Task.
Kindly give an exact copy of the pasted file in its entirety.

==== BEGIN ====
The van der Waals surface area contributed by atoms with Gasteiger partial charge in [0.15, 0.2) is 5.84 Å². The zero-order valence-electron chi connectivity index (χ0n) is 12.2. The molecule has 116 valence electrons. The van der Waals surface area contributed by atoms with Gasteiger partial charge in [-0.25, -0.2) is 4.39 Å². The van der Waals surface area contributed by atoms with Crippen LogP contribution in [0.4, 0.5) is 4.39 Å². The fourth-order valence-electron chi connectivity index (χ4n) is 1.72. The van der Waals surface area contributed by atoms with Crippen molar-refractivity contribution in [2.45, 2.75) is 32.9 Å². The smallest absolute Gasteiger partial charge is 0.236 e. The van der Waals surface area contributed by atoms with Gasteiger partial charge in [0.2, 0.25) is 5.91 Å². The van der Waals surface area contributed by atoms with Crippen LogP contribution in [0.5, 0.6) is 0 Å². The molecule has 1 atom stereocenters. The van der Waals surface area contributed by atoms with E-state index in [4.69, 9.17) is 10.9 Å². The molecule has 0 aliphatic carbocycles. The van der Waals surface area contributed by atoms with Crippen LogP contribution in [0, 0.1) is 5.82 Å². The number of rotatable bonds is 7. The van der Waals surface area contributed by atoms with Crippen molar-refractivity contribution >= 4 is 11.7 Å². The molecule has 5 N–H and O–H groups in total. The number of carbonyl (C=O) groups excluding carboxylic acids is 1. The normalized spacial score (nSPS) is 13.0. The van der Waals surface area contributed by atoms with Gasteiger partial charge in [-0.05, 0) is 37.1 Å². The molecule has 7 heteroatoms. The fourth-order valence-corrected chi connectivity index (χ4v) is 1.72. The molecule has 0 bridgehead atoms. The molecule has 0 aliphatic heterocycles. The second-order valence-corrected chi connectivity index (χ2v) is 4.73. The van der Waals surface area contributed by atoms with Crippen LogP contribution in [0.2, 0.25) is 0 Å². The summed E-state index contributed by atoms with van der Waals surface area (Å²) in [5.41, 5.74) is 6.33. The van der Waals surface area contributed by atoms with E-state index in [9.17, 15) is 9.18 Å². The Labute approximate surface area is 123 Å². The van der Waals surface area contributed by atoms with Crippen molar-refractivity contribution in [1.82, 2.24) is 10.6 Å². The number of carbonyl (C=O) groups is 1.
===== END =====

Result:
The van der Waals surface area contributed by atoms with Gasteiger partial charge in [0.15, 0.2) is 5.84 Å². The zero-order valence-electron chi connectivity index (χ0n) is 12.2. The molecule has 116 valence electrons. The van der Waals surface area contributed by atoms with Gasteiger partial charge in [-0.25, -0.2) is 4.39 Å². The van der Waals surface area contributed by atoms with Crippen LogP contribution in [0.4, 0.5) is 4.39 Å². The fourth-order valence-electron chi connectivity index (χ4n) is 1.72. The van der Waals surface area contributed by atoms with Crippen molar-refractivity contribution in [2.45, 2.75) is 32.9 Å². The smallest absolute Gasteiger partial charge is 0.236 e. The van der Waals surface area contributed by atoms with Gasteiger partial charge in [0.2, 0.25) is 5.91 Å². The van der Waals surface area contributed by atoms with Crippen LogP contribution in [0.5, 0.6) is 0 Å². The molecule has 1 atom stereocenters. The van der Waals surface area contributed by atoms with E-state index in [4.69, 9.17) is 10.9 Å². The molecule has 0 aliphatic carbocycles. The van der Waals surface area contributed by atoms with Crippen LogP contribution in [0, 0.1) is 5.82 Å². The number of rotatable bonds is 7. The van der Waals surface area contributed by atoms with Crippen molar-refractivity contribution >= 4 is 11.7 Å². The molecule has 5 N–H and O–H groups in total. The number of carbonyl (C=O) groups excluding carboxylic acids is 1. The normalized spacial score (nSPS) is 13.0. The van der Waals surface area contributed by atoms with Gasteiger partial charge in [-0.05, 0) is 37.1 Å². The molecule has 7 heteroatoms. The fourth-order valence-corrected chi connectivity index (χ4v) is 1.72. The molecule has 0 bridgehead atoms. The molecule has 0 aliphatic heterocycles. The second-order valence-corrected chi connectivity index (χ2v) is 4.73. The van der Waals surface area contributed by atoms with Crippen LogP contribution in [0.2, 0.25) is 0 Å². The summed E-state index contributed by atoms with van der Waals surface area (Å²) in [5.41, 5.74) is 6.33. The van der Waals surface area contributed by atoms with E-state index in [9.17, 15) is 9.18 Å². The Labute approximate surface area is 123 Å². The van der Waals surface area contributed by atoms with Crippen molar-refractivity contribution in [1.82, 2.24) is 10.6 Å². The number of carbonyl (C=O) groups is 1.